Student Privacy ( FERPA )

The Family Educational Rights and Privacy Act (FERPA) Annual Notification

The FERPA affords students certain rights when a student reaches 18 years of age or attends a postsecondary institution with respect to their education records.  These rights include the following:

1. The right to have access to his or her education records.

A student has a right to inspect and review his or her education records within 45 days following receipt of a request.  Student must submit a written request.

2. The right to seek to have the records amended.

A student has a right to request that inaccurate or misleading information in his or her education record be amended.  A request to amend records must be in writing and a student must identify the part of the record he/she deems inaccurate and why it should be changed.

A school is not required to amend education records in accordance with a student’s request, the school is required to consider the request.  If the school decides not to amend a record in accordance with an eligible student’s request, the school must inform the student of his or her right to a hearing on the matter.

The FERPA amendment procedure may be used to challenge facts that are inaccurate, it may not be used to challenge a grade, an opinion, or a substantive decision made by a school about an eligible student.

3. The right to have control over the disclosure of personal identifiable information from the records (except in certain circumstances specified in the FERPA regulations).

A school may not disclose personal identifiable information from a student’s education records to a third party unless the eligible student provides written consent, except to the extent that FERPA authorizes disclosure without consent to school officials with legitimate educational interests.  Exceptions are financial aid and another school in which the student seeks or intends to enroll and directory information.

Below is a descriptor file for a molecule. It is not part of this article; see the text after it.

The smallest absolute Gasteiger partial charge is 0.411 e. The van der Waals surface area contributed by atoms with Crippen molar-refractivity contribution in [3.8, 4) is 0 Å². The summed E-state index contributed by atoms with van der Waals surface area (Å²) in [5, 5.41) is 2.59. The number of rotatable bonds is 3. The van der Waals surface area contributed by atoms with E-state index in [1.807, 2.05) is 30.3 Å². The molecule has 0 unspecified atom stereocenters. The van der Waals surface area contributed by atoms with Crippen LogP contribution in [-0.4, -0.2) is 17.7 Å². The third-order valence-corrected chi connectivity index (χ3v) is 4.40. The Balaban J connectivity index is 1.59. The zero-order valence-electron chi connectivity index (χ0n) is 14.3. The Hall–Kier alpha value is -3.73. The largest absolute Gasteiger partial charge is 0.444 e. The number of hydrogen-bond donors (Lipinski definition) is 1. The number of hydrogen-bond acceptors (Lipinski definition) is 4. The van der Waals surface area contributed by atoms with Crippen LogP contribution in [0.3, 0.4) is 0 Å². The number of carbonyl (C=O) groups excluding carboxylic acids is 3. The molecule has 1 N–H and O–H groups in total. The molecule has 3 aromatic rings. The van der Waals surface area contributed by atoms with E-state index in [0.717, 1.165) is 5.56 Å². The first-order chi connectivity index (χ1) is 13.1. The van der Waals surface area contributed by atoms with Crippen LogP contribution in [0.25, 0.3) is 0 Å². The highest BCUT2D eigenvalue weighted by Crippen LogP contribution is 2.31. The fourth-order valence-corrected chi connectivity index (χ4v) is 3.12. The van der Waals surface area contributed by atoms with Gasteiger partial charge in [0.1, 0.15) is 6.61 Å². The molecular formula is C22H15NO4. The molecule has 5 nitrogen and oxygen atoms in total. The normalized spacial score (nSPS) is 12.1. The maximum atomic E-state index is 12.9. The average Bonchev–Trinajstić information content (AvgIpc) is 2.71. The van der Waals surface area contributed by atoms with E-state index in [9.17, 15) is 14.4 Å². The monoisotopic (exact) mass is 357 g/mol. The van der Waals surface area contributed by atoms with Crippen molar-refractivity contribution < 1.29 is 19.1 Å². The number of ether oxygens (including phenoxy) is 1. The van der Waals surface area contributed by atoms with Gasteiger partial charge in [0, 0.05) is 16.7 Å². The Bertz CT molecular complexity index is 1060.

Directory information is information in the education record of a student that would not generally be considered harmful or an invasion of privacy.  It is information that is considered public and can be released without the student’s permission (name, current enrollment, full-time or part-time status, dates of attendance, class standing, field(s) of study, awards and honors, degree(s) conferred (including dates), local address as a student, permanent address as a student, local telephone number, e-mail address, past and present participation in academy activities, date and place of birth, previous institution(s) attended, schedule of classes, physical factors, photographic or videotaped image.  Students may place a block on directory information by completing the Withhold Release of Directory Information Form and submitting completed form to the Registrar.

A school official is a person employed by the institution, serving on the board of trustees, a student serving on an official committee, a volunteer or contractor who performs institutional services or functions under the direct control of the school.    School officials (professor, instructor, administrator, health staff, counselors, attorneys, clerical staff) has a legitimate educational interest (need to know) in order to fulfill his or her professional duties.

4. The right to file a complaint with the Department.

Students should read college catalog and website to become familiar with policies and procedures.  If a student feels his/her FERPA rights have been violated, the student has a right to file a complaint.  The student should state his/her allegations as clearly and specifically as possible and include supporting documentation.

If you have questions regarding FERPA, you may write to the office that administers FERPA at:
Family Policy Compliance Office
U. S. Department of Education
400 Maryland Avenue, SW
Washington, DC  20202-8520

For more information, refer to the degree program catalog.

What is FERPA?

FERPA is an acronym for the Family Educational Rights and Privacy Act (also referred to as the Buckley Amendment) and is a federal law designed to:

  • Protect the privacy of student education records.
  • Establish the right of students to inspect and review their education records.
  • Provide guidelines for the correction of inaccurate and misleading information.

Students Have the Right to:

  • Inspect and review their education records.
  • Seek to amend their education records when there has been a legitimate error recorded.
  • Have some control over the release of information from their education records.

Parental Rights

  • When a student reaches the age of 18 or begins attending college, FERPA rights are transferred to the student.
  • Parents may obtain directory information at the discretion of the college.
  • Parents may obtain non-directory information with a signed consent from their child.

Refer to the degree program catalog.